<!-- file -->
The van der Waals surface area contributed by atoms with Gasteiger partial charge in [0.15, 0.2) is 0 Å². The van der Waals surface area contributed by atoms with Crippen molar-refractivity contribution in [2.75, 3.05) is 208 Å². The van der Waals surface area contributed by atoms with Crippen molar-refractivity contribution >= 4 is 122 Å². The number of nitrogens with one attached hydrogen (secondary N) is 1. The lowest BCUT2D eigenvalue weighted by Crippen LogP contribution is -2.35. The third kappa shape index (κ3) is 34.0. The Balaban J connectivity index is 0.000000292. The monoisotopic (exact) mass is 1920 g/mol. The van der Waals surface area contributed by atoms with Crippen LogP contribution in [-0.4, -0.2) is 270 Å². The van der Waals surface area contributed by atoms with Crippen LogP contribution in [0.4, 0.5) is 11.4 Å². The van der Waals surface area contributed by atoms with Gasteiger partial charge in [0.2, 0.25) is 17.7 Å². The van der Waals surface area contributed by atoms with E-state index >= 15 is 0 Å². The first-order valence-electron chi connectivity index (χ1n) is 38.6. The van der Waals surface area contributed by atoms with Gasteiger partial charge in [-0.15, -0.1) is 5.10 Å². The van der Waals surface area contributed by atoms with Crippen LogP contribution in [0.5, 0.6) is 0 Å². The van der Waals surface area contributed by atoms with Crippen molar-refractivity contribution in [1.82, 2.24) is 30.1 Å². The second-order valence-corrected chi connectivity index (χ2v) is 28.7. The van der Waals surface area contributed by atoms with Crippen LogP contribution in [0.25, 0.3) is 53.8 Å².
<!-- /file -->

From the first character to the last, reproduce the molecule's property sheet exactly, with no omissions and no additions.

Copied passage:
The van der Waals surface area contributed by atoms with Gasteiger partial charge in [0.15, 0.2) is 0 Å². The van der Waals surface area contributed by atoms with Crippen molar-refractivity contribution in [2.75, 3.05) is 208 Å². The van der Waals surface area contributed by atoms with Crippen molar-refractivity contribution >= 4 is 122 Å². The number of nitrogens with one attached hydrogen (secondary N) is 1. The lowest BCUT2D eigenvalue weighted by Crippen LogP contribution is -2.35. The third kappa shape index (κ3) is 34.0. The Balaban J connectivity index is 0.000000292. The monoisotopic (exact) mass is 1920 g/mol. The van der Waals surface area contributed by atoms with Crippen LogP contribution in [-0.4, -0.2) is 270 Å². The van der Waals surface area contributed by atoms with Crippen LogP contribution in [0.4, 0.5) is 11.4 Å². The van der Waals surface area contributed by atoms with Gasteiger partial charge in [0.2, 0.25) is 17.7 Å². The van der Waals surface area contributed by atoms with E-state index >= 15 is 0 Å². The first-order valence-electron chi connectivity index (χ1n) is 38.6. The van der Waals surface area contributed by atoms with Gasteiger partial charge in [-0.15, -0.1) is 5.10 Å². The van der Waals surface area contributed by atoms with Crippen LogP contribution in [0.5, 0.6) is 0 Å². The van der Waals surface area contributed by atoms with Crippen molar-refractivity contribution in [1.82, 2.24) is 30.1 Å². The second-order valence-corrected chi connectivity index (χ2v) is 28.7. The van der Waals surface area contributed by atoms with Crippen LogP contribution in [0.25, 0.3) is 53.8 Å².